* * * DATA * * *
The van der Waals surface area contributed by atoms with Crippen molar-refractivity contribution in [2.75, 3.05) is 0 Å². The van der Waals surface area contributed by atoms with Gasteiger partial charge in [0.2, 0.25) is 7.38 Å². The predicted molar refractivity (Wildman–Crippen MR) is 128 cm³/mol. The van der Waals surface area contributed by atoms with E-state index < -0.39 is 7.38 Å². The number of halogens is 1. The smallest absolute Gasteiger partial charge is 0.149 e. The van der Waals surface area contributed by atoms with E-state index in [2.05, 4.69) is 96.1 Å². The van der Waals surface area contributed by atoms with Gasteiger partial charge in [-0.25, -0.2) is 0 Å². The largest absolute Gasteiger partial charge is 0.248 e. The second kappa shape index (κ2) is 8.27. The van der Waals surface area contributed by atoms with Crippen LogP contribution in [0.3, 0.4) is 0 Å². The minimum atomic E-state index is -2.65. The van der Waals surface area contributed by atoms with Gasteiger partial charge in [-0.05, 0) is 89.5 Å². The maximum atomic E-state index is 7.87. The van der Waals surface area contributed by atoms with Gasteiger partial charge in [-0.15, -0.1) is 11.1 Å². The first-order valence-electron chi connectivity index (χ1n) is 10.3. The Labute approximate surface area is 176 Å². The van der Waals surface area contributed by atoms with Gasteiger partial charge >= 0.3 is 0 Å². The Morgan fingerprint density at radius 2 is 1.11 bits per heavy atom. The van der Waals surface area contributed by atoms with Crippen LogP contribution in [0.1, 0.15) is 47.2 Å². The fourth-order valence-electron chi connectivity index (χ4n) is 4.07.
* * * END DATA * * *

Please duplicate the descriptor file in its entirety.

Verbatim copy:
The van der Waals surface area contributed by atoms with Crippen molar-refractivity contribution in [2.75, 3.05) is 0 Å². The van der Waals surface area contributed by atoms with Gasteiger partial charge in [0.2, 0.25) is 7.38 Å². The predicted molar refractivity (Wildman–Crippen MR) is 128 cm³/mol. The van der Waals surface area contributed by atoms with E-state index < -0.39 is 7.38 Å². The number of halogens is 1. The smallest absolute Gasteiger partial charge is 0.149 e. The van der Waals surface area contributed by atoms with E-state index in [2.05, 4.69) is 96.1 Å². The van der Waals surface area contributed by atoms with Gasteiger partial charge in [-0.25, -0.2) is 0 Å². The largest absolute Gasteiger partial charge is 0.248 e. The second kappa shape index (κ2) is 8.27. The van der Waals surface area contributed by atoms with Crippen LogP contribution in [0.3, 0.4) is 0 Å². The minimum atomic E-state index is -2.65. The van der Waals surface area contributed by atoms with Gasteiger partial charge in [-0.05, 0) is 89.5 Å². The maximum atomic E-state index is 7.87. The van der Waals surface area contributed by atoms with Gasteiger partial charge in [-0.15, -0.1) is 11.1 Å². The first-order valence-electron chi connectivity index (χ1n) is 10.3. The Labute approximate surface area is 176 Å². The van der Waals surface area contributed by atoms with Gasteiger partial charge >= 0.3 is 0 Å². The Morgan fingerprint density at radius 2 is 1.11 bits per heavy atom. The van der Waals surface area contributed by atoms with Crippen LogP contribution in [0.1, 0.15) is 47.2 Å². The fourth-order valence-electron chi connectivity index (χ4n) is 4.07.